DETROIT (FOX 2) - The Board of Police Commissioners approved the Detroit Police Department's use of facial recognition.
The vote, which went through 8-3, ends months of uncertainty regarding whether the city would use the technology. Following the motion's approval, DPD Chief James Craig thanked the board for their vote and allowing the program to move forward.
"When we talk about a reduction in violence in any city, a lot it has to do with the prosecutors and the courts, and I know that's a conversation that we don't often times have but I'm gonna have it again," Craig said. "When suspects know there's a certainty of punishment, they tend not to break the law."
Craig has spent the 2019 summer and spring defending the program, which he has emphasized is only a tool used by the police in the process that leads to an arrest - and not the sole factor in determining an arrest.
"Using that technology we cannot and will not arrest somebody solely on a facial recognition match," Craig said last July.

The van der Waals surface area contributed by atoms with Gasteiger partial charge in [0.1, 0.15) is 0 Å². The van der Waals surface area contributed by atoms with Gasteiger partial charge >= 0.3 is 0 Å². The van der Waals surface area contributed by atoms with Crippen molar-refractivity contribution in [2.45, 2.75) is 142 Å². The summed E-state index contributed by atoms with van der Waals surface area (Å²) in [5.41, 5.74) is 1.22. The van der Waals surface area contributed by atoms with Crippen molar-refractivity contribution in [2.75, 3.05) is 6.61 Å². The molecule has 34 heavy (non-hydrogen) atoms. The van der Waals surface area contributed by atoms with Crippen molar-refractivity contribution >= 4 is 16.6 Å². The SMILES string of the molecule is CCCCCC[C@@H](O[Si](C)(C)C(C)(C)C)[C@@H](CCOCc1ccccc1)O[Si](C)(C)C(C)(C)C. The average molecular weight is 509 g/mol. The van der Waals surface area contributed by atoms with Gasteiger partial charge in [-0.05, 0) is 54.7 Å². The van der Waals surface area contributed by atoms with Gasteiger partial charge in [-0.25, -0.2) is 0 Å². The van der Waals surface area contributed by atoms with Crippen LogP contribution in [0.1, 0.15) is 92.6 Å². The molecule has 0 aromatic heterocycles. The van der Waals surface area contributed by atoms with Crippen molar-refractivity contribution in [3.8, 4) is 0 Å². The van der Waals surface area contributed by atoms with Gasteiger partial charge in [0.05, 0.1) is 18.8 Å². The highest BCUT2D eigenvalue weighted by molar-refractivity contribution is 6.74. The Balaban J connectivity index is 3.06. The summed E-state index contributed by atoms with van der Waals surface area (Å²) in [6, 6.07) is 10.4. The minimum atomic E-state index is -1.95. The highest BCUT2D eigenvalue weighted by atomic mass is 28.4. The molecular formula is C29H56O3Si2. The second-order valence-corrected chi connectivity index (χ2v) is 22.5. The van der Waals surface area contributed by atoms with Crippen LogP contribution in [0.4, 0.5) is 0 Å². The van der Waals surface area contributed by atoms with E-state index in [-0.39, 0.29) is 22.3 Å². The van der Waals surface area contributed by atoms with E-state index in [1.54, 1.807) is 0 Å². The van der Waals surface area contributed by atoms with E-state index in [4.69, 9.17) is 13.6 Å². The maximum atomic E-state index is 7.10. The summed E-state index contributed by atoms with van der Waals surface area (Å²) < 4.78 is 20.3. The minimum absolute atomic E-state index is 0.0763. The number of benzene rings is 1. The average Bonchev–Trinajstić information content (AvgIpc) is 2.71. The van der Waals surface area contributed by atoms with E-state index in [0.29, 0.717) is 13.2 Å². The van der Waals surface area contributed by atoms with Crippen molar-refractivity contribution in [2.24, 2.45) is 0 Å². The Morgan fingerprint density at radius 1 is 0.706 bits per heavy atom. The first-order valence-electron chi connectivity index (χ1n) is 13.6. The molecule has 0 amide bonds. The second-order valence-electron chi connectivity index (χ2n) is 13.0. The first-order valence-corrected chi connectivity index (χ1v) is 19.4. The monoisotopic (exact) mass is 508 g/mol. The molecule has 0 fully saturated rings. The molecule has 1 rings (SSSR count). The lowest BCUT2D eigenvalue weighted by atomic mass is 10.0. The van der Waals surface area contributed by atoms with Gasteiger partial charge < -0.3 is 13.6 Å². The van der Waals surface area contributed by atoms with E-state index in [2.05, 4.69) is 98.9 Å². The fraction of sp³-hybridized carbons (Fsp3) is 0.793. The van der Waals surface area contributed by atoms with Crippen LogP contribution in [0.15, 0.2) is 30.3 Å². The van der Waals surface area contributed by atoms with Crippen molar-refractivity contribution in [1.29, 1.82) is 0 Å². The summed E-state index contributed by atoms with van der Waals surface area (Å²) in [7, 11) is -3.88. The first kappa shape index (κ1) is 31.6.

While the software has been in use since 2017, the DPD looked to cement its use by creating a policy and get approval from the police commissioners board. That set off a firestorm that concerned residents the police would abuse the power offered by facial recognition. Opponents of the motion also worried the software didn't identify people of color accurately enough
However, Craig has brushed those concerns aside and after listening to critiques from concerned citizens made changes to the policy that was being voted on. After the vote, he said it was "a great day."
"...and when we can solve a violent crime like we did when those five people were shot and we use this tool, we all win," he said. "The families win, our city wins and so this is a great day."
One member of the board, Commissioner Willie Burton, has been particularly harsh of the proposal. Voting 'no' on Thursday, he said the fight was not over.
Other public officials that have expressed opposition to the motion include Detroit Mayor Mike Duggan and Detroit State Rep. Isaac Robinson. Robinson's opposition has led him to introducing legislation that would put a moratorium on the technology for five years, until the public can provide input into how the technology is used.
"This is about government overreach," Robinson said in July. "There has to be limits set on how this technology is used."
The board's approval is only a step in the process toward creating a policy for the technology's use. Next up will be a city council vote.